The Infrastructure of Missions

There are many types of missions organizations—some are known for being very diverse in the kind of work they do, whereas others are known for a particular niche, such as translation, missionary aviation, or church planting. Sometimes even these more specialized organizations necessarily (or, perhaps I should say, crucially) branch out into broader areas of service, as well. Several times now I have seen an old article on a fairly widely-read business website where the author criticizes a well-known missions organization because, based on his perusal of some of their old tax forms, the organization brings in much more money than it should need for its very particular goal (in this case, translation of the Word). He concludes that their work must be a big moneymaker since they couldn’t possibly need all the donations they receive to do they work they claim they’re doing. Based on his conclusions, I thought this was a good opportunity to comment on the support chain, or “infrastructure”, or missions.

When I lived on a military base in Korea, the large number of troops there was supported by a substantial footprint of support services. This included cafeteria workers, gas station attendants, department store employees, chaplain services, substance abuse treatment personnel, car mechanics, teachers, domestic violence case managers, hotel employees, postal workers, radio station personnel, road repairmen, an entire hospital building and staff, and even a nearby military prison. While the necessity of some positions could be debated, it was widely understood that support staff was necessary for the success of the service members assigned to that base. Someone might not be able to do their job (or at least not as effectively) if they had no on-base school for their children or a readily accessible grocery store, for example.

Christian ministry organizations are able to run with a much leaner staff since they rely heavily on local people for most services, yet they, too, require support personnel. Contrary to what the article cynically assumes about all the money to be had in missions, I know many people who have left much more lucrative jobs in the private sector in order to serve in a critical support role with a missions organization. In some cases, the larger Christian organizations also have the ability to branch out and provide needed support not only to their own personnel but also to other organizations.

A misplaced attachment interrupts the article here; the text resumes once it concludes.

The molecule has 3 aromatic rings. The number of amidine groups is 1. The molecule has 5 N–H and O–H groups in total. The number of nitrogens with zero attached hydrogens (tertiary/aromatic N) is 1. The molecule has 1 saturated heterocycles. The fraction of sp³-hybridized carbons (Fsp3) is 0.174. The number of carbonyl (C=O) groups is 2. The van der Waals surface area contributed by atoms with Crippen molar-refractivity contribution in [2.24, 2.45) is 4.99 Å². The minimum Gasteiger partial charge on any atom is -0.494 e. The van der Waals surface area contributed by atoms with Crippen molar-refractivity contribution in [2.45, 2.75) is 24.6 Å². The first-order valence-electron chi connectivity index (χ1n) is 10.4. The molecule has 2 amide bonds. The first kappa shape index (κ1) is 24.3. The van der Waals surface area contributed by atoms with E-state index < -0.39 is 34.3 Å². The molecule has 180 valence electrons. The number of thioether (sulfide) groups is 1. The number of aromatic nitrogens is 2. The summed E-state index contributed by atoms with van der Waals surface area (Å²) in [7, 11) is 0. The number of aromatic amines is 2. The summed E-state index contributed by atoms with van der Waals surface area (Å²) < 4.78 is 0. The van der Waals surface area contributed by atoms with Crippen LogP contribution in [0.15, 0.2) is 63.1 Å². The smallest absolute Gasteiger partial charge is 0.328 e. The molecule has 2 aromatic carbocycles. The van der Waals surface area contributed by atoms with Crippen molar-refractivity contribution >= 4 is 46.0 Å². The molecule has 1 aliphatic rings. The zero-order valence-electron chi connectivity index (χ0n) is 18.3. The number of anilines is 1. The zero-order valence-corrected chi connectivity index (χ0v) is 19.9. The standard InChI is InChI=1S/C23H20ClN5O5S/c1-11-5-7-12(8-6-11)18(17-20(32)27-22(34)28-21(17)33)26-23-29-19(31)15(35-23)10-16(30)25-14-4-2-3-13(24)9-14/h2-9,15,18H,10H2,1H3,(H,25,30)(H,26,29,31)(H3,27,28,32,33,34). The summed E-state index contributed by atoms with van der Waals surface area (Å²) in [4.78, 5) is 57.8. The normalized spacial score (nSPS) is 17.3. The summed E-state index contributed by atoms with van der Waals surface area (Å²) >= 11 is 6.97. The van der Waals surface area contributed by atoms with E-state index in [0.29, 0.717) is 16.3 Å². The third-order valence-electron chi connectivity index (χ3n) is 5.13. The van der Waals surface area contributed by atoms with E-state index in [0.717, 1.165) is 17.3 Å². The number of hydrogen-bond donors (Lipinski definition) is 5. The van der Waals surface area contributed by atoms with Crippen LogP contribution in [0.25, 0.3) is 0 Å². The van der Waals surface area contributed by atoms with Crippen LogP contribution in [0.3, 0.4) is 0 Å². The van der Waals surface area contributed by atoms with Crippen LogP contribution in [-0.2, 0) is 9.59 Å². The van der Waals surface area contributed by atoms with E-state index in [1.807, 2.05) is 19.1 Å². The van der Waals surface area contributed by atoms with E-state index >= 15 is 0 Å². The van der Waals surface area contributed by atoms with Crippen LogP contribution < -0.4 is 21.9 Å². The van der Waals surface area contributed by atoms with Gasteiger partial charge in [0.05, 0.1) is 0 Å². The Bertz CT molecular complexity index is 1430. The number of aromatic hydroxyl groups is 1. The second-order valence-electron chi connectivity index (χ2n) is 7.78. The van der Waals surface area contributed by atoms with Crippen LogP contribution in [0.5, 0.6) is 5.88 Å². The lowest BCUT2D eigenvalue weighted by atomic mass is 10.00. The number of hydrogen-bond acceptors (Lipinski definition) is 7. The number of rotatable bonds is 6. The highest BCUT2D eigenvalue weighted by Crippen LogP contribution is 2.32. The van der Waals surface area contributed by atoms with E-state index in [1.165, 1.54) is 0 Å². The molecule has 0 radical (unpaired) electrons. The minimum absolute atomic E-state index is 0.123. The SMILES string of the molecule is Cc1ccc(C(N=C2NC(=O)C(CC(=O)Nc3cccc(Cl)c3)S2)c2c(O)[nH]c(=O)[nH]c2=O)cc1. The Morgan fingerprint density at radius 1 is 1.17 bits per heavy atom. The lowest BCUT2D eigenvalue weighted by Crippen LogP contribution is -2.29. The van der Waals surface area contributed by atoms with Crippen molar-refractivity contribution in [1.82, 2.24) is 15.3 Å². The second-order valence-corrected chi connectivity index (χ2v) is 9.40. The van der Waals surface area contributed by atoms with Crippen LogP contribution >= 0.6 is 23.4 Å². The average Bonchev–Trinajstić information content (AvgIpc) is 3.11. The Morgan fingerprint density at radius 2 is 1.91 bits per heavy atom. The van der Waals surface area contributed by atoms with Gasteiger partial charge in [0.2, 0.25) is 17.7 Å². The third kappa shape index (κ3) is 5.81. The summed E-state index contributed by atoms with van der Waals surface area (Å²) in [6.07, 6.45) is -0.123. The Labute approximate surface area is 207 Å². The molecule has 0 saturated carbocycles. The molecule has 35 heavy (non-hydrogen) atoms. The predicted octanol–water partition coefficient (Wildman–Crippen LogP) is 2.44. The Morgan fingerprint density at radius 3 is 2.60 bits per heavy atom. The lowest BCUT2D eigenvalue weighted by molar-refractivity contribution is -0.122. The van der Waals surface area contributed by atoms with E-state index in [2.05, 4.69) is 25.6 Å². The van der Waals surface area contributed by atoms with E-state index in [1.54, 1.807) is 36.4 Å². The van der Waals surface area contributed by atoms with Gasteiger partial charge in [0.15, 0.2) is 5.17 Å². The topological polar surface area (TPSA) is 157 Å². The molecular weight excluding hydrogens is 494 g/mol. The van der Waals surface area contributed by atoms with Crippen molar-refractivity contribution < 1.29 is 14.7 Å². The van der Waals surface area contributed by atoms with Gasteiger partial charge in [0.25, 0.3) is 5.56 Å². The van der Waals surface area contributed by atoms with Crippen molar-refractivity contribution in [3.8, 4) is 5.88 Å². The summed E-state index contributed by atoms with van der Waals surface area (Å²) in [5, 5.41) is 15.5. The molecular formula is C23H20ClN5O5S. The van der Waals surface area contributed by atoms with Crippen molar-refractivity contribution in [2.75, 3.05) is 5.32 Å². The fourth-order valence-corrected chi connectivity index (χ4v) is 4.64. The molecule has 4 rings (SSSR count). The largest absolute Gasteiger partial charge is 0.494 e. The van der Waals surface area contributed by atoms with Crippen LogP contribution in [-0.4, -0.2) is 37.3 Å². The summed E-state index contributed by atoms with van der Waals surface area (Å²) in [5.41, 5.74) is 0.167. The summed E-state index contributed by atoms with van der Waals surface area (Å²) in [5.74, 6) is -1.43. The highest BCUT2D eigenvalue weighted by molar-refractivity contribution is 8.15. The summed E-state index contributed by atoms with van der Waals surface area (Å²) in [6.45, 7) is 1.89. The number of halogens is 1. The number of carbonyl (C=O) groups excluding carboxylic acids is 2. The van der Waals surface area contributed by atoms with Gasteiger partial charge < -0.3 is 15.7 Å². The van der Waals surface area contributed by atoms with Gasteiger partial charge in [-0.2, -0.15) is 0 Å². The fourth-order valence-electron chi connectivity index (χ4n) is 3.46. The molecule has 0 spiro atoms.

For example, I am part of a linguistic organization but I am working as a physician mental health provider to combat burnout amongst cross-cultural workers. My organization also provides some teachers to the local school which teaches missionary children, freeing up parents to focus on their ministry assignment responsibilities. The financial partners for my family, or for those teachers, know that the person they are supporting is in a support role, not only helping people focus on important linguistic assignments (which our organization is known for) but also aiding those working in other areas. Last year the clinic where I work provided mental health care for Christian workers from a few dozen home countries and representing over 180 organizations. Because our sending organization is a bit larger than some others, we have the ability to mobilize staff which supports not only our own organizational mission but also people from other organizations and denominations, working in different focus areas than our own.

It is important for organizations to be financially accountable, such as by submitting to outside audits and financial oversight. But at the end of the day, the numbers on an organization’s balance sheet are inadequate for drawing conclusions about “efficiency” if you don’t know all the different work they are doing. Indeed, if we only had staff doing linguistic projects, we’d have a lower budget, but we also wouldn’t be supporting our own people adequately nor our co-laborers in the field all over this part of the world. The body of Christ is “nourished and knit together through its joints and ligaments, [growing] with a growth that is from God” (Col 2:19), so that’s why we’re here.

We gratefully thank God that we have many teammates as we work for the Lord of the harvest (Matt 9:38). We appreciate our partners’ love, prayers, and generosity. “For God is not unjust so as to overlook your work and the love that you have shown for His name in serving the saints, as you still do” (Heb 6:10). The infrastructure of missions is not always glamorous or exciting to outsiders, but I’m certainly glad it exists.

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